Welcome to the official website of the Aggregate and Quarry Association of New Zealand. It is specifically for people who would like to find out more about quarrying and the role it has to play in our society. The quarrying industry provides essential materials to meet the demands of New Zealand’s growth and infrastructure.
A strong economy and excellent quality of life are literally built on a foundation of aggregates. Aggregates touch our lives everyday, from the driveway to the workplace. We drive, stand and walk on aggregates yet their importance to society is almost universally under estimated.
Without aggregates we would not have roads, railways, airports, schools, hospitals and other public buildings, clean water supplies, electrical power and a myriad of every day items such as glass and crockery.
Without aggregates we would neither be able to maintain our existing vital infrastructural facilities nor would the built environment be able to expand enabling economic growth both regionally and nationally.
We hope the information in this site outlines the importance of what we do, and in particular the high priority we place on environmental issues within the industry.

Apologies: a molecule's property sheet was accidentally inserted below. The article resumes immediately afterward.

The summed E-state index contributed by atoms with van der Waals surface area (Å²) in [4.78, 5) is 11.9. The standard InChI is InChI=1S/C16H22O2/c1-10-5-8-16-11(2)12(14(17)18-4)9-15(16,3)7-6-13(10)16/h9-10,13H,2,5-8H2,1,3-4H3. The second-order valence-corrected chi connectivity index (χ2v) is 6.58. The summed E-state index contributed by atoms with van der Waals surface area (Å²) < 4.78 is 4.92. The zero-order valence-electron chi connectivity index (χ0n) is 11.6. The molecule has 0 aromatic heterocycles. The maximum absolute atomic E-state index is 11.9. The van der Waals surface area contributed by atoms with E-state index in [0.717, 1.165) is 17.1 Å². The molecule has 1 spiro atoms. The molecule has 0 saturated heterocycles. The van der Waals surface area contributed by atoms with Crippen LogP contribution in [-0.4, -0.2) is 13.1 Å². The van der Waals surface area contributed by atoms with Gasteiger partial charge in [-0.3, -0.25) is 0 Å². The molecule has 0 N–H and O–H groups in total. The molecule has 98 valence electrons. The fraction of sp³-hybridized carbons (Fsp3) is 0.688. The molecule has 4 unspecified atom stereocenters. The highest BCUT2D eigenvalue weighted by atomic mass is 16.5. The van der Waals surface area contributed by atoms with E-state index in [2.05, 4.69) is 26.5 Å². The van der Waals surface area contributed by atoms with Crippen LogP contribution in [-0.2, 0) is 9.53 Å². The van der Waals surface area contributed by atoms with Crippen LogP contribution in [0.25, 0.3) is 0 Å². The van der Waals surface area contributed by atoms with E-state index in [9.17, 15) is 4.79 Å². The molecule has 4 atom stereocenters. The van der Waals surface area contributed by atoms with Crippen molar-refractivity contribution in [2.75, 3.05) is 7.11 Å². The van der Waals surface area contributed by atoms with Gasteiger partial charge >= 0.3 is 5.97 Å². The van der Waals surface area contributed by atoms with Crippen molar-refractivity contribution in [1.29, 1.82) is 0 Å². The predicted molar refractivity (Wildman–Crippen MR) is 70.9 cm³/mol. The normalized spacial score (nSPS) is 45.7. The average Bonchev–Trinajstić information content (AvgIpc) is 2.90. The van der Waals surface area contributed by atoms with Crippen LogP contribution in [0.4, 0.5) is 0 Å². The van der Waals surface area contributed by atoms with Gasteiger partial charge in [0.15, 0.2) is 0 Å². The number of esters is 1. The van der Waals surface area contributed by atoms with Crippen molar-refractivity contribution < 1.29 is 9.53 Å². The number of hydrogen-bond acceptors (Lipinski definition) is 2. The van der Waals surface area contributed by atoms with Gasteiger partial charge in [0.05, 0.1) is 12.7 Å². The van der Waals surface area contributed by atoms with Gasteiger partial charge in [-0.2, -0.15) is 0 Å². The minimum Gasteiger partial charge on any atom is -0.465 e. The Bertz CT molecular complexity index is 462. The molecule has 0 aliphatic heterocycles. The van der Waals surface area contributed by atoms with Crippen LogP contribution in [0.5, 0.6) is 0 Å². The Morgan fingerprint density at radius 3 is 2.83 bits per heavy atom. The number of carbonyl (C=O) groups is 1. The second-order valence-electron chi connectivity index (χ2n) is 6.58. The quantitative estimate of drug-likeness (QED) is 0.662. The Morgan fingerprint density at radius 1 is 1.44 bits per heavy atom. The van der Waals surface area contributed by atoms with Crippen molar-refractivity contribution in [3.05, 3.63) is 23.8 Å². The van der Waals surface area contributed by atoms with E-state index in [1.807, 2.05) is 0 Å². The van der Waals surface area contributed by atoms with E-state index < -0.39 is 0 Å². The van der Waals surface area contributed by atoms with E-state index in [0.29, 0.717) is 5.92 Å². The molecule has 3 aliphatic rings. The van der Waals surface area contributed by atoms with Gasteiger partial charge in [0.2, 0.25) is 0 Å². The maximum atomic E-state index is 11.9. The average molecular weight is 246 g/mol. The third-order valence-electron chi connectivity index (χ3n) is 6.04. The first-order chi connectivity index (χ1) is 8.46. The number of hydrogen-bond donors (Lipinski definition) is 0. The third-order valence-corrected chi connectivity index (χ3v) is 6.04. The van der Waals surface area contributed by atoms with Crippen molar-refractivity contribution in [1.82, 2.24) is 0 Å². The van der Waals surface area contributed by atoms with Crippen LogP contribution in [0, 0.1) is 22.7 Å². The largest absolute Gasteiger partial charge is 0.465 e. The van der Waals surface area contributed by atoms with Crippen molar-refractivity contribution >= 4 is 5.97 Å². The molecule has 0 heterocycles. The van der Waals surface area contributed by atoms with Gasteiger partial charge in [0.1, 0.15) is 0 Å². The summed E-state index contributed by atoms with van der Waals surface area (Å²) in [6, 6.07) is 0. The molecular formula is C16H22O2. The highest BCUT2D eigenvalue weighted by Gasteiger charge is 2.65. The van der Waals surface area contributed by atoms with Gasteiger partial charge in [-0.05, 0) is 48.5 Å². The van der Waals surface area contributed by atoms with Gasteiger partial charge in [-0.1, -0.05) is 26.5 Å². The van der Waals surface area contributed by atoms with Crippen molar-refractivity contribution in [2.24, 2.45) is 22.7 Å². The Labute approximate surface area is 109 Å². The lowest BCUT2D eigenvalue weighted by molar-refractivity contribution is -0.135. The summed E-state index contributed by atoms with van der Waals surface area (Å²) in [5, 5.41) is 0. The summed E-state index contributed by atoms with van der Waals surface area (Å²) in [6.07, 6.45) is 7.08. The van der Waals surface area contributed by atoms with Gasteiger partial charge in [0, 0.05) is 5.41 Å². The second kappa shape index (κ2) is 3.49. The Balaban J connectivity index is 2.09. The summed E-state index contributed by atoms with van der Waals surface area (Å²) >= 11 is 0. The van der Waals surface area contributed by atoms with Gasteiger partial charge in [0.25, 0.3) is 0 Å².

A health and safety plan for the safety of staff and quarry visitors is the responsibility of the company, and implementation is the responsibility of every person on the site. For full information on what is required under the law, see the WorkSafe website: www.business.govt.nz/worksafe/ and click on extractives in the left hand menu.
If you are operating a quarry then holding a Certificate of Competence is essential. The regulations, The Health and Safety in Employment (Mining Operations and Quarrying Operations) Regulations 2013 are available on the WorkSafe website (web address above).
The industry’s health and safety council, MinEx, has a wealth of information www.minex.org.nz on its site. You can also download a copy of People Come First, a Ministry of Building and Innovation in Employment publication about building a strong health and safety culture in New Zealand mines, quarries and tunnels. Hard copies of the publication are available from WorkSafe.
You can listen to Pavement research for better roads an interview with Steve Bagshaw and Phil Herrington onOur Changing World, Radio NZ http://www.radionz.co.nz/audio/player/20152463
Are we still in the stone age?